I instantly think of far too many things that I would hope to be. First, an antique book, well kept, handmade, on rich paper, written by hand in ink made from berries and blood. And hopefully, the words within would bring joy to someone, somewhere. Second and third I would be carved stone and blown glass, one strong and nearly indestructible, the other fragile and brittle but wonderfully malleable when thrown into a flame. Fourth, there is nothing more lovely than a beautiful necklace, constructed out of disparate materials, each exquisite on its own, each enhanced by the others, to become a single piece, which is what I would wish my life to be. I am not beautiful, but life has shaped me as a gem cutter facets rubies, as a glassblower shapes and shades dull glass into vases. Life has made me so much more than I might have been.

If you were a sound?

Once, when I was very young, it might have been the sound of fire, crackling, consuming, destroying. Now, I would be the sound of rushing water, speeding through a crevice, over boulders and stones and downward, in a whitewater roar of purposeful joy.

If you were a song/music?

Whale song. Full of longing.

If you were a word?

I would be persistent. Of course, when I was growing up, I was told that persistence was the Devil’s finest quality, so perhaps that isn’t such a grand word to claim after all.

If you were a book?

Just one? Not fair at all. I would want to be a library of books. I used to ride my bicycle to the county library and lose myself in the stacks. And I read everything! Let me be a library, please!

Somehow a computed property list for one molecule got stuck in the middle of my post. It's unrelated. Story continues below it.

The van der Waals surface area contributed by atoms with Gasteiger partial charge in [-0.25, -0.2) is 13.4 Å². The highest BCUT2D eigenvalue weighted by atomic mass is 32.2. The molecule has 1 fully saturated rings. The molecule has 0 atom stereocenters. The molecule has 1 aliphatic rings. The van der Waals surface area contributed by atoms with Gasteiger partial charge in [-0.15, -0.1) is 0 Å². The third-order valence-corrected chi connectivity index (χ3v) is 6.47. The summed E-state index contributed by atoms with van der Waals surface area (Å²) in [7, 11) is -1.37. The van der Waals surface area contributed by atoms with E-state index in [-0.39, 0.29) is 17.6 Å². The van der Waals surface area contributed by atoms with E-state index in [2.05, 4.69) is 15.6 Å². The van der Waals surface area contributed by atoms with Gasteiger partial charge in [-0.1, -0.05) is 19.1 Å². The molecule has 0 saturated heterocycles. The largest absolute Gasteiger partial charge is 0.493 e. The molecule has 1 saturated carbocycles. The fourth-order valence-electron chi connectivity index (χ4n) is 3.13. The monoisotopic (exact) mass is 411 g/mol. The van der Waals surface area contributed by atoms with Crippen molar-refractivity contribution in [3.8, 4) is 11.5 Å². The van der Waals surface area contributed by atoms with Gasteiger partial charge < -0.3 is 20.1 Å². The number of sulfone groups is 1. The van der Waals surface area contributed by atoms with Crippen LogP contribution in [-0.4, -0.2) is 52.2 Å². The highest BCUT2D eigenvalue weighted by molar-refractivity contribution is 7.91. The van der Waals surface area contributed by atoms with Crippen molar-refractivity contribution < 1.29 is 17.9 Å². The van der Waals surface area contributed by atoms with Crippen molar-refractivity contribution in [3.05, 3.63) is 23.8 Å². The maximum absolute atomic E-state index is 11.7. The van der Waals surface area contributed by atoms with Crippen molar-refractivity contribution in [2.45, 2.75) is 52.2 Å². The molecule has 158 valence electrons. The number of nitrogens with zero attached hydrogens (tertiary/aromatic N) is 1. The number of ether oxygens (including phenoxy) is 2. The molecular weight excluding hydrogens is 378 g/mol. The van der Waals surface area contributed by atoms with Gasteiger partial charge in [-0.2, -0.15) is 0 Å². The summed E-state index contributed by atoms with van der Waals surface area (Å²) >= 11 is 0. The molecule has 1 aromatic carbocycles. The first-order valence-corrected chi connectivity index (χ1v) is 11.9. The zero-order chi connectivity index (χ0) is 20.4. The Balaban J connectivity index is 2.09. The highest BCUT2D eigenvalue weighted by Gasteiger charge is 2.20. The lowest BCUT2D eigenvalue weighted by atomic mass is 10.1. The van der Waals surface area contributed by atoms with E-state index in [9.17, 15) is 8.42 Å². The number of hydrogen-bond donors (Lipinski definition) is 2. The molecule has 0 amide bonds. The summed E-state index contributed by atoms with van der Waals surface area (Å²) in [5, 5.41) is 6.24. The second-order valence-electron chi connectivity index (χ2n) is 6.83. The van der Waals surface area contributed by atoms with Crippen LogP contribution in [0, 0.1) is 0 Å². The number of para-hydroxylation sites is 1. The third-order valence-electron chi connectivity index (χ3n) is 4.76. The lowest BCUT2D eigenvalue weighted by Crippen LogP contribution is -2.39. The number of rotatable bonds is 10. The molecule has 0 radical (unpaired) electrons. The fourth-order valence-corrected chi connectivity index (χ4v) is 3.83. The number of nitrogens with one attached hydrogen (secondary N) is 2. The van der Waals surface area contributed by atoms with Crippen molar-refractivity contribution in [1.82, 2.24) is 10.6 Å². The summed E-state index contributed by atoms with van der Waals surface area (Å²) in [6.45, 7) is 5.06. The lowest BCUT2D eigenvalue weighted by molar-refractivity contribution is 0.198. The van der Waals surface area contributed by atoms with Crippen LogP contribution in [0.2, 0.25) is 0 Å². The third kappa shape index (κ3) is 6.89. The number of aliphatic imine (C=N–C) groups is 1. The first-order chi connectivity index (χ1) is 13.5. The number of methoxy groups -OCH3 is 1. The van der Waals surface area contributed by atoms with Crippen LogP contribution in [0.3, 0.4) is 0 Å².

If you were a motto/a quotation?

“To be, or not to be. That is the question.”

Each choice I make, each thought I allow and pursue, shapes me into the person I am to be.

If you were a movie?

A Long Kiss Goodnight, 1996, with Geena Davis and Samuel L Jackson. The character played by Genna was tough and capable, and yet, that wasn’t enough. She wanted more. She remade herself and became the person she really wanted to be. Of course, she was still pretty tough, but love gave her the strength she had lacked in her previous life. That movie resonated with me, and is one of the few I’d watch again. Or be.

If you were a time period?

I would be the history of man, hidden in the earth and written on stone. And I’d leave more evidence as to who humans are, and where such strange sentient beings came from. I love archaeology shows, especially ones that point to humans as being so much more than we have ever imagined. So if I were a time period, I’d leave me more clues. I want to know more!

If you were a personage of fiction?

Lestat.

If you were an animal?

This question takes me into my dreams. Many people dream of flight. I dream of being able to breathe underwater, of being able to swim deep and far, breathing in the water that cleanses and supports and provides me food. Yet, I would want to have access to the world of man. So, though I write of big-cats and dream of fish, I would be a whale, a dolphin, or a porpoise.

My husband and I took our 12 foot-long, flat-water kayaks out to the Atlantic, into an island sound last year, in the season when the porpoises were mating. Most of the time they stayed fifty or a hundred feet away. But one magical day, they swam with our boats.